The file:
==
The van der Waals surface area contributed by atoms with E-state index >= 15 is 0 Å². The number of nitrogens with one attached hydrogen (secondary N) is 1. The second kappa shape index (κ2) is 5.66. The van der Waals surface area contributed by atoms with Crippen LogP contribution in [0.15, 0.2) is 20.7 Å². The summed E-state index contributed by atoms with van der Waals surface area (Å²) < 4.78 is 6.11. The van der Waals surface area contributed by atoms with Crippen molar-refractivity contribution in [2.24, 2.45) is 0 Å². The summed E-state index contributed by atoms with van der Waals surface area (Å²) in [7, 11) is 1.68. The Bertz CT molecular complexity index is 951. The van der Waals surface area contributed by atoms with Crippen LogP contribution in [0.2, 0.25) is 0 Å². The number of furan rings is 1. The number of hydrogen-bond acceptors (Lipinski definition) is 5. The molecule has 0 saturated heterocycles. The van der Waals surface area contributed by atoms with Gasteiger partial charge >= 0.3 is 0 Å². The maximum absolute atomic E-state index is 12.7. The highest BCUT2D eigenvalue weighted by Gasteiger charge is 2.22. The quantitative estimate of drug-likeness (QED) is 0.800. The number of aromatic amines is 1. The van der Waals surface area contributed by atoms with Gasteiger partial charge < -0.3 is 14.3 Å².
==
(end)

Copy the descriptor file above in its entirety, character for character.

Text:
The van der Waals surface area contributed by atoms with E-state index >= 15 is 0 Å². The number of nitrogens with one attached hydrogen (secondary N) is 1. The second kappa shape index (κ2) is 5.66. The van der Waals surface area contributed by atoms with Crippen LogP contribution in [0.15, 0.2) is 20.7 Å². The summed E-state index contributed by atoms with van der Waals surface area (Å²) < 4.78 is 6.11. The van der Waals surface area contributed by atoms with Crippen molar-refractivity contribution in [2.24, 2.45) is 0 Å². The summed E-state index contributed by atoms with van der Waals surface area (Å²) in [7, 11) is 1.68. The Bertz CT molecular complexity index is 951. The van der Waals surface area contributed by atoms with Crippen LogP contribution in [0.2, 0.25) is 0 Å². The number of furan rings is 1. The number of hydrogen-bond acceptors (Lipinski definition) is 5. The molecule has 0 saturated heterocycles. The van der Waals surface area contributed by atoms with Gasteiger partial charge >= 0.3 is 0 Å². The maximum absolute atomic E-state index is 12.7. The highest BCUT2D eigenvalue weighted by Gasteiger charge is 2.22. The quantitative estimate of drug-likeness (QED) is 0.800. The number of aromatic amines is 1. The van der Waals surface area contributed by atoms with Gasteiger partial charge < -0.3 is 14.3 Å².